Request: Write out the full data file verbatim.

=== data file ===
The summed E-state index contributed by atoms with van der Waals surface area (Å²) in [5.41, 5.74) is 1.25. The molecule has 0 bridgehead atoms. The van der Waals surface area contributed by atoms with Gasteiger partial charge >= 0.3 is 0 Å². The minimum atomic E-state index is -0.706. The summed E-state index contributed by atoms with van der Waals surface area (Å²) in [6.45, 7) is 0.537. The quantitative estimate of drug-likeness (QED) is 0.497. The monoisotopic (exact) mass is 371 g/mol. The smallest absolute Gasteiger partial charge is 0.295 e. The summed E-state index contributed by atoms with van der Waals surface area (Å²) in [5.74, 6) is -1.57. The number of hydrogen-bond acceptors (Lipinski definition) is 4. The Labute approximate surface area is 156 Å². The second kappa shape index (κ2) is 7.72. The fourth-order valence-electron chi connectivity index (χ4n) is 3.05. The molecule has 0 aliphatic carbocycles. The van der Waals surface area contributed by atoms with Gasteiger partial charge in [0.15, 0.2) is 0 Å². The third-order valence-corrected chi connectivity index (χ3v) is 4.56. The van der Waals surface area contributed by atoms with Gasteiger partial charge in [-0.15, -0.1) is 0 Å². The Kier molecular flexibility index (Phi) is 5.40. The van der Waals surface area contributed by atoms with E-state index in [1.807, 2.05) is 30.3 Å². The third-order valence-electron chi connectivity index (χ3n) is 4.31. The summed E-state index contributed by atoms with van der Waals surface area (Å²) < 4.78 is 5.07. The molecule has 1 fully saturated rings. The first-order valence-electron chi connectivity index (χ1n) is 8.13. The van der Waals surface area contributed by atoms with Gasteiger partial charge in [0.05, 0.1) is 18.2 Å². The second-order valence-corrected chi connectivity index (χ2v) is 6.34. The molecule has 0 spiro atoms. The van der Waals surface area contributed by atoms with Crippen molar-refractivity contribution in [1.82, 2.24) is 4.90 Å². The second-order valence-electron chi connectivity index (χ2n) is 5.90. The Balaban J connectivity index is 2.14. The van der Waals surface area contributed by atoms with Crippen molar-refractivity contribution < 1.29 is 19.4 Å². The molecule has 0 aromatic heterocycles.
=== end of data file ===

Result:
The summed E-state index contributed by atoms with van der Waals surface area (Å²) in [5.41, 5.74) is 1.25. The molecule has 0 bridgehead atoms. The van der Waals surface area contributed by atoms with Gasteiger partial charge >= 0.3 is 0 Å². The minimum atomic E-state index is -0.706. The summed E-state index contributed by atoms with van der Waals surface area (Å²) in [6.45, 7) is 0.537. The quantitative estimate of drug-likeness (QED) is 0.497. The monoisotopic (exact) mass is 371 g/mol. The smallest absolute Gasteiger partial charge is 0.295 e. The summed E-state index contributed by atoms with van der Waals surface area (Å²) in [5.74, 6) is -1.57. The number of hydrogen-bond acceptors (Lipinski definition) is 4. The Labute approximate surface area is 156 Å². The second kappa shape index (κ2) is 7.72. The fourth-order valence-electron chi connectivity index (χ4n) is 3.05. The molecule has 0 aliphatic carbocycles. The van der Waals surface area contributed by atoms with Gasteiger partial charge in [0.15, 0.2) is 0 Å². The third-order valence-corrected chi connectivity index (χ3v) is 4.56. The van der Waals surface area contributed by atoms with Gasteiger partial charge in [-0.15, -0.1) is 0 Å². The Kier molecular flexibility index (Phi) is 5.40. The van der Waals surface area contributed by atoms with E-state index in [1.807, 2.05) is 30.3 Å². The third-order valence-electron chi connectivity index (χ3n) is 4.31. The summed E-state index contributed by atoms with van der Waals surface area (Å²) < 4.78 is 5.07. The molecule has 1 fully saturated rings. The first-order valence-electron chi connectivity index (χ1n) is 8.13. The van der Waals surface area contributed by atoms with Gasteiger partial charge in [0.05, 0.1) is 18.2 Å². The second-order valence-corrected chi connectivity index (χ2v) is 6.34. The molecule has 0 spiro atoms. The van der Waals surface area contributed by atoms with Crippen molar-refractivity contribution in [1.82, 2.24) is 4.90 Å². The second-order valence-electron chi connectivity index (χ2n) is 5.90. The Balaban J connectivity index is 2.14. The van der Waals surface area contributed by atoms with Crippen molar-refractivity contribution < 1.29 is 19.4 Å². The molecule has 0 aromatic heterocycles.